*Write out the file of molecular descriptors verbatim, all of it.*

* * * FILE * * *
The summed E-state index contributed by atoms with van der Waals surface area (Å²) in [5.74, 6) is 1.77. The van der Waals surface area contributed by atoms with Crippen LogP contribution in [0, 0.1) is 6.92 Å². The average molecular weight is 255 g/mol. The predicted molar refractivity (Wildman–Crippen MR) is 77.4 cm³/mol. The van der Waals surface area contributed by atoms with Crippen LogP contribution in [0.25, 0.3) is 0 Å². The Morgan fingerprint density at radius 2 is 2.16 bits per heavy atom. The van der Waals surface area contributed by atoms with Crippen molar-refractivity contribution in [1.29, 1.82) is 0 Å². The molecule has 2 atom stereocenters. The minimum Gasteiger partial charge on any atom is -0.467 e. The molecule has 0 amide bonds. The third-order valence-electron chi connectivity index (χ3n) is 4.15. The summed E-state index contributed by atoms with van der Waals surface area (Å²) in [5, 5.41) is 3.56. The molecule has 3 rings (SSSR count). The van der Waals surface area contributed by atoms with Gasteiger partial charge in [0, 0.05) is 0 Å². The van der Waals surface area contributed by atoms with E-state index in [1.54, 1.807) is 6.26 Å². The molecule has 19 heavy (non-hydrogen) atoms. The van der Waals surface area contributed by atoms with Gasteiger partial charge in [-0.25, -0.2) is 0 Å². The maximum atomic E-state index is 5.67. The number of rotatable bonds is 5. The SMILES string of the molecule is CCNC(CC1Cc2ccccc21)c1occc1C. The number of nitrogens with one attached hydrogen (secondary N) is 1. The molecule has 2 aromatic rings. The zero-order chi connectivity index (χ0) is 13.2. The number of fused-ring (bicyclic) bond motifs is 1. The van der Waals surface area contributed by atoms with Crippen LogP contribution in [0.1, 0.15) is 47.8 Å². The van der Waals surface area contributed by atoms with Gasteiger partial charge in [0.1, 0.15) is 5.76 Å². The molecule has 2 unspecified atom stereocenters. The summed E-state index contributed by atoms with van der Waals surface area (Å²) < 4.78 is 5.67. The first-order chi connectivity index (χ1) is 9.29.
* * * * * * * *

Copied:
The summed E-state index contributed by atoms with van der Waals surface area (Å²) in [5.74, 6) is 1.77. The van der Waals surface area contributed by atoms with Crippen LogP contribution in [0, 0.1) is 6.92 Å². The average molecular weight is 255 g/mol. The predicted molar refractivity (Wildman–Crippen MR) is 77.4 cm³/mol. The van der Waals surface area contributed by atoms with Crippen LogP contribution in [0.25, 0.3) is 0 Å². The Morgan fingerprint density at radius 2 is 2.16 bits per heavy atom. The van der Waals surface area contributed by atoms with Crippen molar-refractivity contribution in [1.29, 1.82) is 0 Å². The molecule has 2 atom stereocenters. The minimum Gasteiger partial charge on any atom is -0.467 e. The molecule has 0 amide bonds. The third-order valence-electron chi connectivity index (χ3n) is 4.15. The summed E-state index contributed by atoms with van der Waals surface area (Å²) in [5, 5.41) is 3.56. The molecule has 3 rings (SSSR count). The van der Waals surface area contributed by atoms with Gasteiger partial charge in [0, 0.05) is 0 Å². The van der Waals surface area contributed by atoms with E-state index in [1.54, 1.807) is 6.26 Å². The molecule has 19 heavy (non-hydrogen) atoms. The van der Waals surface area contributed by atoms with Gasteiger partial charge in [-0.25, -0.2) is 0 Å². The maximum atomic E-state index is 5.67. The number of rotatable bonds is 5. The SMILES string of the molecule is CCNC(CC1Cc2ccccc21)c1occc1C. The number of nitrogens with one attached hydrogen (secondary N) is 1. The molecule has 2 aromatic rings. The zero-order chi connectivity index (χ0) is 13.2. The number of fused-ring (bicyclic) bond motifs is 1. The van der Waals surface area contributed by atoms with Crippen LogP contribution in [0.1, 0.15) is 47.8 Å². The van der Waals surface area contributed by atoms with Gasteiger partial charge in [0.1, 0.15) is 5.76 Å². The molecule has 2 unspecified atom stereocenters. The summed E-state index contributed by atoms with van der Waals surface area (Å²) < 4.78 is 5.67. The first-order chi connectivity index (χ1) is 9.29.